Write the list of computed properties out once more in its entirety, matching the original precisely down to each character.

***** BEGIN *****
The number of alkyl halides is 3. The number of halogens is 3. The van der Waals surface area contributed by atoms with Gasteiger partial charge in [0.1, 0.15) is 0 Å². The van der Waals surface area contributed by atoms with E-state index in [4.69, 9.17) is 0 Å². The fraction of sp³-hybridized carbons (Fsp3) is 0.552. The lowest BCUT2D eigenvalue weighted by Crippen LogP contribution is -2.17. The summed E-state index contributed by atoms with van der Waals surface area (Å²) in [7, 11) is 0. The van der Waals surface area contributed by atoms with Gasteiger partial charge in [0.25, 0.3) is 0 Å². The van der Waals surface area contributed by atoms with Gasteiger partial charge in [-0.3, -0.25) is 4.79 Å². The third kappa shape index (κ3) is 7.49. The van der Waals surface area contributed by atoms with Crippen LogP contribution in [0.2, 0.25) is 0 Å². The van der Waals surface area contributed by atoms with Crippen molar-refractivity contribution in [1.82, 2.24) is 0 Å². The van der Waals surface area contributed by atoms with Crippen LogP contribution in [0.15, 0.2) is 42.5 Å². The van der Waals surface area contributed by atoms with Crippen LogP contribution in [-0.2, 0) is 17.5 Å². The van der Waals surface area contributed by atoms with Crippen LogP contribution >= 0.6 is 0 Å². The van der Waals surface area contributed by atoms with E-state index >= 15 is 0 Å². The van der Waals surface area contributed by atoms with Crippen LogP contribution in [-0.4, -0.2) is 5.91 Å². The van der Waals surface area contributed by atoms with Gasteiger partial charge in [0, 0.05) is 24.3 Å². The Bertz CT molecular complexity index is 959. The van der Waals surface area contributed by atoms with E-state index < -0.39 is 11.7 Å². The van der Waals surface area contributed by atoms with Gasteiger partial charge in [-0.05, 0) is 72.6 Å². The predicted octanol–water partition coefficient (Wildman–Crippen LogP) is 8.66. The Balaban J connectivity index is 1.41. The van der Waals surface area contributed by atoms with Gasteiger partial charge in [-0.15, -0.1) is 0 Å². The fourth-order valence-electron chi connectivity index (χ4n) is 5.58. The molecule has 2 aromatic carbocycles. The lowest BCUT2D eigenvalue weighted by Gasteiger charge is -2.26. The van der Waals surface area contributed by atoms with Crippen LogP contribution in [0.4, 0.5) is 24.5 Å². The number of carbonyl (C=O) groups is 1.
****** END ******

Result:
The number of alkyl halides is 3. The number of halogens is 3. The van der Waals surface area contributed by atoms with Gasteiger partial charge in [0.1, 0.15) is 0 Å². The van der Waals surface area contributed by atoms with E-state index in [4.69, 9.17) is 0 Å². The fraction of sp³-hybridized carbons (Fsp3) is 0.552. The lowest BCUT2D eigenvalue weighted by Crippen LogP contribution is -2.17. The summed E-state index contributed by atoms with van der Waals surface area (Å²) in [7, 11) is 0. The van der Waals surface area contributed by atoms with Gasteiger partial charge in [0.25, 0.3) is 0 Å². The van der Waals surface area contributed by atoms with Gasteiger partial charge in [-0.3, -0.25) is 4.79 Å². The third kappa shape index (κ3) is 7.49. The van der Waals surface area contributed by atoms with Crippen LogP contribution in [0.2, 0.25) is 0 Å². The van der Waals surface area contributed by atoms with Crippen molar-refractivity contribution in [1.82, 2.24) is 0 Å². The van der Waals surface area contributed by atoms with Crippen LogP contribution in [0.15, 0.2) is 42.5 Å². The van der Waals surface area contributed by atoms with Crippen LogP contribution in [-0.2, 0) is 17.5 Å². The van der Waals surface area contributed by atoms with Crippen LogP contribution >= 0.6 is 0 Å². The van der Waals surface area contributed by atoms with E-state index >= 15 is 0 Å². The van der Waals surface area contributed by atoms with Crippen LogP contribution in [-0.4, -0.2) is 5.91 Å². The van der Waals surface area contributed by atoms with Gasteiger partial charge in [0, 0.05) is 24.3 Å². The Bertz CT molecular complexity index is 959. The van der Waals surface area contributed by atoms with E-state index < -0.39 is 11.7 Å². The van der Waals surface area contributed by atoms with Gasteiger partial charge in [-0.05, 0) is 72.6 Å². The predicted octanol–water partition coefficient (Wildman–Crippen LogP) is 8.66. The Balaban J connectivity index is 1.41. The van der Waals surface area contributed by atoms with Gasteiger partial charge in [-0.15, -0.1) is 0 Å². The fourth-order valence-electron chi connectivity index (χ4n) is 5.58. The molecule has 2 aromatic carbocycles. The lowest BCUT2D eigenvalue weighted by Gasteiger charge is -2.26. The van der Waals surface area contributed by atoms with Crippen LogP contribution in [0.4, 0.5) is 24.5 Å². The number of carbonyl (C=O) groups is 1.